Prepare Poultry In A Way That Prevents Foodborne Illness

Posted on November 12, 2013

Yesterday, we related news to you of a recall affecting a series of ready-to-eat ham and chicken products that were available in California.  However, when it comes to those items that require preparation, it’s largely going to be up to you to cook products all the way through so that foodborne illness isn’t a possibility.  To that end, consider the poultry preparation tips on hand from a report out of Nebraska.

Caution begins with the product you’re buying.  Only buy those poultry products that have yet to go past their expiration dates, and only eat expired products if you froze the items before they’ve reached those dates.

When it comes to thawing the products, you have a few choices.  Submerging the bird in water is a possibility, or else you could toss it in the microwave or a fridge, provided you take steps to reduce the cross contamination threat.  Where you shouldn’t thaw it is the counter, as contaminants could jump from the chicken to the counter’s surface.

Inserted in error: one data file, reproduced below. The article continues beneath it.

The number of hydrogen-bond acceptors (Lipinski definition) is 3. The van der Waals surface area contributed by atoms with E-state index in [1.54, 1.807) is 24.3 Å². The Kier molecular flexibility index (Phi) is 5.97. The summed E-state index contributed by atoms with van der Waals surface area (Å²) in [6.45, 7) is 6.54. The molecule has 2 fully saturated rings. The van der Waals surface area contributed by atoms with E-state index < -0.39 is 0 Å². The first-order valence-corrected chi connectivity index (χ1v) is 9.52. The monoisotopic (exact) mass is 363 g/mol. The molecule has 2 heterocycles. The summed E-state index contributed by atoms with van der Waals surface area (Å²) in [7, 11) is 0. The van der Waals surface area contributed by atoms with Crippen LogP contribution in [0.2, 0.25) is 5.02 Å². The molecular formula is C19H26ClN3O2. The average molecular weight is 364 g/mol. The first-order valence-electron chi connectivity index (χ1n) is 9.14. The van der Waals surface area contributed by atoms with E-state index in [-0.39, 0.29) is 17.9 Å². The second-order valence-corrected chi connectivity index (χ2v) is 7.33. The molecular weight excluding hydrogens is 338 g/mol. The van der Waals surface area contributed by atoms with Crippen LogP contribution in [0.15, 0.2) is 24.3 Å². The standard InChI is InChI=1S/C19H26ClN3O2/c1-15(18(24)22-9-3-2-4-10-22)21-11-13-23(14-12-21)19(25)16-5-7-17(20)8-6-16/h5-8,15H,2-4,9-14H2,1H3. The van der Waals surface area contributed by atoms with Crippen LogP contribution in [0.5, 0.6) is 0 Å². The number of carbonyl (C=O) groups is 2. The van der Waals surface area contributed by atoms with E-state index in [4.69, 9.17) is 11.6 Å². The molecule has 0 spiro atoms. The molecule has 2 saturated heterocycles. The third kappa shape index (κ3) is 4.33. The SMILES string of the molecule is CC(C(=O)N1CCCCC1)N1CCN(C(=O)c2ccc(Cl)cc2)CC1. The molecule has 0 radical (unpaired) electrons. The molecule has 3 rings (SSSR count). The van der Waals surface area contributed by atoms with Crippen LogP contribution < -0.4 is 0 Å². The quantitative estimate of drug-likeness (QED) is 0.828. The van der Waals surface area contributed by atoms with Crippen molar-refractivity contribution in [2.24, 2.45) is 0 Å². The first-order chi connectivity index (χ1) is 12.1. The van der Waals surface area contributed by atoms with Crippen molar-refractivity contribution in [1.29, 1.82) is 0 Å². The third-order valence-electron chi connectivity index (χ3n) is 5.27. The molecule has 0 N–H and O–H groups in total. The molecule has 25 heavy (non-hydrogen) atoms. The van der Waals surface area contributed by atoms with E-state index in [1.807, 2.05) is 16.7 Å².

If you opt to thaw the poultry in water, you can’t just toss it in the sink and wait.  When you make this mistake, contaminants can leech into the water and compromise anything else you later put in the sink.  Instead, the poultry needs to go in some type of waterproof bag that can then be tossed out.

Finally, make sure to cook the bird at once when it’s thawed, especially if it has just been pulled from the microwave, as the outer edges of the food may have partially cooked in such a setting.

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